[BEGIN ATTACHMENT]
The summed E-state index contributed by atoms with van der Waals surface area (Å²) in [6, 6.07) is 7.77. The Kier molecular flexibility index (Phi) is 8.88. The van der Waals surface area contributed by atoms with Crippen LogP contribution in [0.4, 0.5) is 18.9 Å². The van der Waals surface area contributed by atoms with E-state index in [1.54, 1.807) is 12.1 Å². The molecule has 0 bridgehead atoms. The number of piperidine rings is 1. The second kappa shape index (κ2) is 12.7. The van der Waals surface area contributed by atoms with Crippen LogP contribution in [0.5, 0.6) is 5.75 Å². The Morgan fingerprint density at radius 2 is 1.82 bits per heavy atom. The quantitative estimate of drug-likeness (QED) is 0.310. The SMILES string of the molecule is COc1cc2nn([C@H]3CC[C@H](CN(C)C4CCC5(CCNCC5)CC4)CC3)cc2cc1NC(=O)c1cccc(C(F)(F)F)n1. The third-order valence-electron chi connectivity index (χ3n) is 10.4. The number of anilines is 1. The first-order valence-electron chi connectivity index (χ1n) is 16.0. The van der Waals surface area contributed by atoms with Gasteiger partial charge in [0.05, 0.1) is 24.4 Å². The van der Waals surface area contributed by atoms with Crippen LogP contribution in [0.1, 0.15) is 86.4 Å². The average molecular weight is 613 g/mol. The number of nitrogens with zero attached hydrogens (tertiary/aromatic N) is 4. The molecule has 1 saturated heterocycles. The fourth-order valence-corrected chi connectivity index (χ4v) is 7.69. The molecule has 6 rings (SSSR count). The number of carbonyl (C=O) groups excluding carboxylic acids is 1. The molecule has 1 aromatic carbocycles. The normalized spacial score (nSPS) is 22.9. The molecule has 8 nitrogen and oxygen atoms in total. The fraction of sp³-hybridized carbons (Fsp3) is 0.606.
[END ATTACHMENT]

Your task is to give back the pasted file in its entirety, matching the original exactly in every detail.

The summed E-state index contributed by atoms with van der Waals surface area (Å²) in [6, 6.07) is 7.77. The Kier molecular flexibility index (Phi) is 8.88. The van der Waals surface area contributed by atoms with Crippen LogP contribution in [0.4, 0.5) is 18.9 Å². The van der Waals surface area contributed by atoms with E-state index in [1.54, 1.807) is 12.1 Å². The molecule has 0 bridgehead atoms. The number of piperidine rings is 1. The second kappa shape index (κ2) is 12.7. The van der Waals surface area contributed by atoms with Crippen LogP contribution in [0.5, 0.6) is 5.75 Å². The Morgan fingerprint density at radius 2 is 1.82 bits per heavy atom. The quantitative estimate of drug-likeness (QED) is 0.310. The SMILES string of the molecule is COc1cc2nn([C@H]3CC[C@H](CN(C)C4CCC5(CCNCC5)CC4)CC3)cc2cc1NC(=O)c1cccc(C(F)(F)F)n1. The third-order valence-electron chi connectivity index (χ3n) is 10.4. The number of anilines is 1. The first-order valence-electron chi connectivity index (χ1n) is 16.0. The van der Waals surface area contributed by atoms with Gasteiger partial charge in [0.05, 0.1) is 24.4 Å². The van der Waals surface area contributed by atoms with Crippen LogP contribution in [0.1, 0.15) is 86.4 Å². The average molecular weight is 613 g/mol. The number of nitrogens with zero attached hydrogens (tertiary/aromatic N) is 4. The molecule has 1 saturated heterocycles. The fourth-order valence-corrected chi connectivity index (χ4v) is 7.69. The molecule has 6 rings (SSSR count). The number of carbonyl (C=O) groups excluding carboxylic acids is 1. The molecule has 1 aromatic carbocycles. The normalized spacial score (nSPS) is 22.9. The molecule has 8 nitrogen and oxygen atoms in total. The fraction of sp³-hybridized carbons (Fsp3) is 0.606.